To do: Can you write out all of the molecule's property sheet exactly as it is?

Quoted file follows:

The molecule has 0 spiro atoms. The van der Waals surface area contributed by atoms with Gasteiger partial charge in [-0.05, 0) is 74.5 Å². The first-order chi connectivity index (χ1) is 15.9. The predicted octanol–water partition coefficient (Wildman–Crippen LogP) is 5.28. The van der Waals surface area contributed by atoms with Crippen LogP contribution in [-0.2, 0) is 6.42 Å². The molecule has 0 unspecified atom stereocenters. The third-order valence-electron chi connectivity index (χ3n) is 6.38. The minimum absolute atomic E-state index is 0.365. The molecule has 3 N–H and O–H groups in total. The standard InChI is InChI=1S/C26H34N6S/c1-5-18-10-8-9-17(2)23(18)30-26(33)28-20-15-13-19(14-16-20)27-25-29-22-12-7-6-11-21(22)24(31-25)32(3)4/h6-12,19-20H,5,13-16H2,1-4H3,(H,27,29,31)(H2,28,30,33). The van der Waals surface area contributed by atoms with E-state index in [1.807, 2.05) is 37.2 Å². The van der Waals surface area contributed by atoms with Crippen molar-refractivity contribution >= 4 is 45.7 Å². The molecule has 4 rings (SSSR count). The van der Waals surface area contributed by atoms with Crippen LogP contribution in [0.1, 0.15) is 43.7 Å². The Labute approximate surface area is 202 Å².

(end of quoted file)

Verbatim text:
The molecule has 0 spiro atoms. The van der Waals surface area contributed by atoms with Gasteiger partial charge in [-0.05, 0) is 74.5 Å². The first-order chi connectivity index (χ1) is 15.9. The predicted octanol–water partition coefficient (Wildman–Crippen LogP) is 5.28. The van der Waals surface area contributed by atoms with Crippen LogP contribution in [-0.2, 0) is 6.42 Å². The molecule has 0 unspecified atom stereocenters. The third-order valence-electron chi connectivity index (χ3n) is 6.38. The minimum absolute atomic E-state index is 0.365. The molecule has 3 N–H and O–H groups in total. The standard InChI is InChI=1S/C26H34N6S/c1-5-18-10-8-9-17(2)23(18)30-26(33)28-20-15-13-19(14-16-20)27-25-29-22-12-7-6-11-21(22)24(31-25)32(3)4/h6-12,19-20H,5,13-16H2,1-4H3,(H,27,29,31)(H2,28,30,33). The van der Waals surface area contributed by atoms with E-state index in [1.807, 2.05) is 37.2 Å². The van der Waals surface area contributed by atoms with Crippen molar-refractivity contribution >= 4 is 45.7 Å². The molecule has 4 rings (SSSR count). The van der Waals surface area contributed by atoms with Crippen LogP contribution in [0.1, 0.15) is 43.7 Å². The Labute approximate surface area is 202 Å².